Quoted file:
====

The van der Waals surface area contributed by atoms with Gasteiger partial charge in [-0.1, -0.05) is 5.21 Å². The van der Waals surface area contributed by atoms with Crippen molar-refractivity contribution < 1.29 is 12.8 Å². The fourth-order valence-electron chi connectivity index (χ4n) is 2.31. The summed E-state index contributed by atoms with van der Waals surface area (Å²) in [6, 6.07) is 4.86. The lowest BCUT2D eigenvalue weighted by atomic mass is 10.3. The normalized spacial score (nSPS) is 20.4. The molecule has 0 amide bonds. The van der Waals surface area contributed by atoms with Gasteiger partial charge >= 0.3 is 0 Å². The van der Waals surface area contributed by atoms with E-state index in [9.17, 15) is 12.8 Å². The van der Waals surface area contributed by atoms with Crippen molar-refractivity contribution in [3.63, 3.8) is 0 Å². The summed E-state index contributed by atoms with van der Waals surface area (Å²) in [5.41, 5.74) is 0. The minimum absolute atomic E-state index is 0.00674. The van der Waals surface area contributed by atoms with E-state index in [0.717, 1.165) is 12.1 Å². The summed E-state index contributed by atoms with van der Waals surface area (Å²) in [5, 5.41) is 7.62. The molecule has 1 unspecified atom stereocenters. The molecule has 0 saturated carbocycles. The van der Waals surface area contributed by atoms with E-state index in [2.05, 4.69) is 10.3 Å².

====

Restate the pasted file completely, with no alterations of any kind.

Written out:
The van der Waals surface area contributed by atoms with Gasteiger partial charge in [-0.1, -0.05) is 5.21 Å². The van der Waals surface area contributed by atoms with Crippen molar-refractivity contribution < 1.29 is 12.8 Å². The fourth-order valence-electron chi connectivity index (χ4n) is 2.31. The summed E-state index contributed by atoms with van der Waals surface area (Å²) in [6, 6.07) is 4.86. The lowest BCUT2D eigenvalue weighted by atomic mass is 10.3. The normalized spacial score (nSPS) is 20.4. The molecule has 0 amide bonds. The van der Waals surface area contributed by atoms with Gasteiger partial charge >= 0.3 is 0 Å². The van der Waals surface area contributed by atoms with E-state index in [9.17, 15) is 12.8 Å². The van der Waals surface area contributed by atoms with Crippen molar-refractivity contribution in [3.63, 3.8) is 0 Å². The summed E-state index contributed by atoms with van der Waals surface area (Å²) in [5.41, 5.74) is 0. The minimum absolute atomic E-state index is 0.00674. The van der Waals surface area contributed by atoms with E-state index in [0.717, 1.165) is 12.1 Å². The summed E-state index contributed by atoms with van der Waals surface area (Å²) in [5, 5.41) is 7.62. The molecule has 1 unspecified atom stereocenters. The molecule has 0 saturated carbocycles. The van der Waals surface area contributed by atoms with E-state index in [2.05, 4.69) is 10.3 Å².